Equipment Violations

Want to waste hours of time and keep your fat stores full? Didn’t think so. Fast-track your way to a better physique by fixing these common cardio mistakes.
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Let’s face it: Most people hate cardio. Like scrubbing the toilet, it’s basic and necessary maintenance, but not exactly your idea of a great time. Perhaps because of that attitude, while we may pay meticulous attention to our form in the weight room because we know it’s key to getting results and preventing injuries, we often leave that principle at the cardio-room door.

“Once you start messing with your posture, with an increased amount of intensity, you’ll start to develop problems with your lower back, your neck, your hamstrings, Achilles tendons and calves,” explains Kerri O’Brien, a training director with the Life Fitness brand of commercial cardio machines. “The measurement of a good cardio workout is how much oxygen passes through your lungs. If you’re bent forward and your mouth is down, you’re reducing the opportunity for oxygen to pass through your lungs.”

The following are the three most common cardio fouls and how to fix them:

Illegal use of the hands. We realize every piece of cardio equipment in your gym has some kind of handlebar attached to it — but keep in mind that it’s there as a balance aid, not a security blanket. “Holding on for balance and holding on for dear life are a little bit different,” O’Brien says.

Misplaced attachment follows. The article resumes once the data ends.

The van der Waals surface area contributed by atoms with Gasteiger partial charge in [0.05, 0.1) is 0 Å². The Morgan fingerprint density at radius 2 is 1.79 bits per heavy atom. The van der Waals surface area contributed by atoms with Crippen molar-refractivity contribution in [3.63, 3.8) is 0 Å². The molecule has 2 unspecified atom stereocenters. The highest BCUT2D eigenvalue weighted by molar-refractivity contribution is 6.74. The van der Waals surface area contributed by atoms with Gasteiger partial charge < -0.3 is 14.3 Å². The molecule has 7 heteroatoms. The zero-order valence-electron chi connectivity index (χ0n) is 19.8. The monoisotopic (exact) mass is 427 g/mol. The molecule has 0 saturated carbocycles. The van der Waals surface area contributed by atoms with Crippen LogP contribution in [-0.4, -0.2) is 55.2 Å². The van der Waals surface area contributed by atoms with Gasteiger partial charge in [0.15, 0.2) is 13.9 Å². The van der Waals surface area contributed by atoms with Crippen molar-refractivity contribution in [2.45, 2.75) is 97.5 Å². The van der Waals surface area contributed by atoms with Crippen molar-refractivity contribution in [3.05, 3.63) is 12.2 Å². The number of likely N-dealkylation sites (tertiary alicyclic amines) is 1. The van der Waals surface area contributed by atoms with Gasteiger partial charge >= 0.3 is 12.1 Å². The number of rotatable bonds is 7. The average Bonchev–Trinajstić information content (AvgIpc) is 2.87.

The biggest offenders? Stair mills and step mills, by a mile, says Sonja Friend-Uhl, a master trainer for the Star Trac brand’s HumanSport line. That’s where women hunch over, often with their wrists turned backward as they cling to the handles in an effort to take the workload off their knees and ankles. Third place belongs to the treadmill; when cranked to a high incline, many people hold the handles and lean unnaturally backward to make it up the “hill.” Some even reach straight out from the shoulder, as if they are Frankenstein’s monster, and use the readout console to haul themselves along.

“But that means fewer calories burned and a lower heart rate overall, so you’re getting about a third of the workout you could be getting,” Friend-Uhl explains.

The solution is simple: Let go and straighten up. On an inclined treadmill, lean slightly forward from the hips and swing your arms the way you would if you were hiking a real mountain, which strengthens your core and incinerates additional calories.

“If you can’t keep up with the machine, slow down the pace and take your hands off that console,” O’Brien says. “It’s OK to decrease your intensity because intensity is what you feel and not what the machine tells you.”

Going offsides. It’s hard to mess up on a bike, which is designed to support more of your bodyweight than the aforementioned machines. But people still do, usually in adjusting their seat height. “If you’re too low, it will strain your spine, and if you’re too high, you wobble back and forth [on the saddle],” Friend-Uhl says.

For an upright bike, stand next to it and line the saddle up with your hipbone; with recumbent bikes, make sure your hips line up just underneath the handlebars. That will keep your knees from locking out at the bottom of the pedal stroke and ensure your pelvis stays centered on the saddle throughout your workout. And keep your head and chest up, O’Brien says, to keep the oxygen flowing freely through your lungs.

Neutral-zone infraction. If you are reading this article while doing cardio, stop. Right now. Your results depend far more on the effort expended during your workout than the number of minutes clocked. “If your body is still enough for you to read a book,” Friend-Uhl says, “you are not putting out enough effort, period.”

Maintaining a mindful presence during your workout enables you to respond to your body’s cues. “When your lower back is feeling a little tight, it’s time to take action and change your posture,” O’Brien says. “It’s surprising how you can take a 30-minute workout, be present in it, and just get so much more from it.”